The working of SIT will be monitored by a retired judge of the Supreme Court, who will be mentioned later in a separate order to be issued. The court has directed the State of West Bengal to immediately process the compensation for the victims of the post-poll violence. The court also rejected the allegations of bias raised by the State Government against the NHRC, a team of which had submitted a fact-finding report to the court as per its directions.

Hailing the decision by the high court, BJP general secretary Kailash Vijayvargiya said that the Calcutta order had exposed the Mamata Banerjee-led government. as the post-poll violence took place with the complicity of the state government.

A committee of the National Human Rights Commission (NHRC) had been formed as directed by the to probe the various complaints of post-poll violence in West Bengal. The victims had made serious allegations of murder, rape and destruction of property.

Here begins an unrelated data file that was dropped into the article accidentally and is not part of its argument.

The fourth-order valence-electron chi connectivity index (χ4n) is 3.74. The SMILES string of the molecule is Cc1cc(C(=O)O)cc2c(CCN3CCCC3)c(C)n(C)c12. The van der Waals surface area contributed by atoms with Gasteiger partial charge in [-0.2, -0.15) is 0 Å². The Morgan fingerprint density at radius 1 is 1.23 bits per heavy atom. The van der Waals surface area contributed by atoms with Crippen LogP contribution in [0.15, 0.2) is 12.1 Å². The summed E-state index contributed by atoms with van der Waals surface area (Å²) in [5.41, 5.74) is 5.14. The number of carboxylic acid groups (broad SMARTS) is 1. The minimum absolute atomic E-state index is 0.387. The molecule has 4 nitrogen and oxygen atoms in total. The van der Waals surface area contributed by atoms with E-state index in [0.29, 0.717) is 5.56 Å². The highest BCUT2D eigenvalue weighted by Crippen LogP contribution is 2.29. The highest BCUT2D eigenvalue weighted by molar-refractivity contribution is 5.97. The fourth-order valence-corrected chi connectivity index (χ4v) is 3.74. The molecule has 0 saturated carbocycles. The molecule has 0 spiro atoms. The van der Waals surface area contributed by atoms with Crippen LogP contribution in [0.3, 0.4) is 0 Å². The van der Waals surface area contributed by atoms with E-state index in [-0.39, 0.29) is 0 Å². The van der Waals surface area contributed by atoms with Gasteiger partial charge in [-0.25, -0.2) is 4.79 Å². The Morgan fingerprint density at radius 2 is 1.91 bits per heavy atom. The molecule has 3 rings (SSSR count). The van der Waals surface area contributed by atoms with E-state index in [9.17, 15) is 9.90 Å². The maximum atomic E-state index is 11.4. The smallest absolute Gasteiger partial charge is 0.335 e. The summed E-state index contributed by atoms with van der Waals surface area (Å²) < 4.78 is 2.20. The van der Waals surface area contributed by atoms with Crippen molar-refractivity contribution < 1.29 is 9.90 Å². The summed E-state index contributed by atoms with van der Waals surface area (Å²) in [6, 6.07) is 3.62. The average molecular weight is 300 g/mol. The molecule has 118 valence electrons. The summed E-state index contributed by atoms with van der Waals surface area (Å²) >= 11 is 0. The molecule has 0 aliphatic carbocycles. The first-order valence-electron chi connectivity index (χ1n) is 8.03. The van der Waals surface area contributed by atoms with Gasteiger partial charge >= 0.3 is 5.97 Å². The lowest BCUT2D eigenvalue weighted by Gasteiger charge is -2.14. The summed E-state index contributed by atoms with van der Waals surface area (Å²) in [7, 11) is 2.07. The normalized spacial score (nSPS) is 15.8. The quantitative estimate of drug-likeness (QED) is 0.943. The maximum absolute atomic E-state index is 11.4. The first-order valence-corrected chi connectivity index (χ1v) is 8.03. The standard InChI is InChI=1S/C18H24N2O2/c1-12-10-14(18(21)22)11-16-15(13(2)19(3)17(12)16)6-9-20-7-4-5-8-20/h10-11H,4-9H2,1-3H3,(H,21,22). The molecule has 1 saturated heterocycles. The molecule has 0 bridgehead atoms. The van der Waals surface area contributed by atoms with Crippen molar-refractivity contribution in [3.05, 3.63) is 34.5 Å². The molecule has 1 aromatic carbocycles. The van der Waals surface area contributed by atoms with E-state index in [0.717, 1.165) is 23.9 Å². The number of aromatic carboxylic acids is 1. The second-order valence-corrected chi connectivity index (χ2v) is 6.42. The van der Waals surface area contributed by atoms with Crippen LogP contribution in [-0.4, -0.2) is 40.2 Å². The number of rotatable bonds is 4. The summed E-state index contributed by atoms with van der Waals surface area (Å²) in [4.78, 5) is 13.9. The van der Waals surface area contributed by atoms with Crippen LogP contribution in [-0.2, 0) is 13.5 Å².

On 15 July, the NHRC team submitted its final report that said the situation in the state was a manifestation of the law of the ruler instead of the rule of law.

Opposing the findings and recommendations of the NHRC committee report, senior advocate Abhishek Manu Singhvi, representing the state DGP, had claimed during submissions that it was erroneous and biased.

Claiming that a few members of the NHRC panel had links with the opposition BJP, he prayed that it should be rejected by the court. However, as Sirf News had pointed out at the time, the NHRC panel composition actually had a pro-accused skew, with representations from both the Trinamool Congress and the Islamic community.